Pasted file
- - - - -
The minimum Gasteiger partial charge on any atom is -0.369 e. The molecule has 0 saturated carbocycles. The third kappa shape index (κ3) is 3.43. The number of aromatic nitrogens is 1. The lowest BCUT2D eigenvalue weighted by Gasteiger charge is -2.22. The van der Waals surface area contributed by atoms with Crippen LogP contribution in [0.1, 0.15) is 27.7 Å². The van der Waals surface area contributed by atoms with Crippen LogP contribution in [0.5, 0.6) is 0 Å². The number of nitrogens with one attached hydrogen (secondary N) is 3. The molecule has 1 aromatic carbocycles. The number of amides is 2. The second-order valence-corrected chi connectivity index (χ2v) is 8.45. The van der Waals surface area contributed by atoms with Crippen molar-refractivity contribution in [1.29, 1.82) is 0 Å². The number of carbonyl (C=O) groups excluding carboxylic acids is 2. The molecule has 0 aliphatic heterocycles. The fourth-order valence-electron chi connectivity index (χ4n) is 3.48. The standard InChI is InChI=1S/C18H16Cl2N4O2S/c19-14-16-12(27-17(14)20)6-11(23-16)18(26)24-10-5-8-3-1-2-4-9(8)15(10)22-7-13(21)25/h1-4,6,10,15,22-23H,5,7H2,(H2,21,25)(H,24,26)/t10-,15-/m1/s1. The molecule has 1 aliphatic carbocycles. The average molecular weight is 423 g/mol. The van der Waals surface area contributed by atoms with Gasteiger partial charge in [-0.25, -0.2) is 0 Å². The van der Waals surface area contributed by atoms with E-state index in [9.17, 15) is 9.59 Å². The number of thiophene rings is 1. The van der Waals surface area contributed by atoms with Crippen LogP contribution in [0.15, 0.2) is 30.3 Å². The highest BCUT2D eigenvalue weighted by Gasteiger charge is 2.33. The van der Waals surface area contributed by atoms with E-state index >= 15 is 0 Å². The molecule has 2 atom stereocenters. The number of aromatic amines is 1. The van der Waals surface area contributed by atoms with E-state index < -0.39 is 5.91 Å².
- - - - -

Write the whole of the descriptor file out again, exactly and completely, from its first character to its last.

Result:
The minimum Gasteiger partial charge on any atom is -0.369 e. The molecule has 0 saturated carbocycles. The third kappa shape index (κ3) is 3.43. The number of aromatic nitrogens is 1. The lowest BCUT2D eigenvalue weighted by Gasteiger charge is -2.22. The van der Waals surface area contributed by atoms with Crippen LogP contribution in [0.1, 0.15) is 27.7 Å². The van der Waals surface area contributed by atoms with Crippen LogP contribution in [0.5, 0.6) is 0 Å². The number of nitrogens with one attached hydrogen (secondary N) is 3. The molecule has 1 aromatic carbocycles. The number of amides is 2. The second-order valence-corrected chi connectivity index (χ2v) is 8.45. The van der Waals surface area contributed by atoms with Crippen molar-refractivity contribution in [1.29, 1.82) is 0 Å². The number of carbonyl (C=O) groups excluding carboxylic acids is 2. The molecule has 0 aliphatic heterocycles. The fourth-order valence-electron chi connectivity index (χ4n) is 3.48. The standard InChI is InChI=1S/C18H16Cl2N4O2S/c19-14-16-12(27-17(14)20)6-11(23-16)18(26)24-10-5-8-3-1-2-4-9(8)15(10)22-7-13(21)25/h1-4,6,10,15,22-23H,5,7H2,(H2,21,25)(H,24,26)/t10-,15-/m1/s1. The molecule has 1 aliphatic carbocycles. The average molecular weight is 423 g/mol. The van der Waals surface area contributed by atoms with Gasteiger partial charge in [-0.25, -0.2) is 0 Å². The van der Waals surface area contributed by atoms with E-state index in [9.17, 15) is 9.59 Å². The number of thiophene rings is 1. The van der Waals surface area contributed by atoms with Crippen LogP contribution in [0.15, 0.2) is 30.3 Å². The highest BCUT2D eigenvalue weighted by Gasteiger charge is 2.33. The van der Waals surface area contributed by atoms with E-state index >= 15 is 0 Å². The molecule has 2 atom stereocenters. The number of aromatic amines is 1. The van der Waals surface area contributed by atoms with E-state index < -0.39 is 5.91 Å².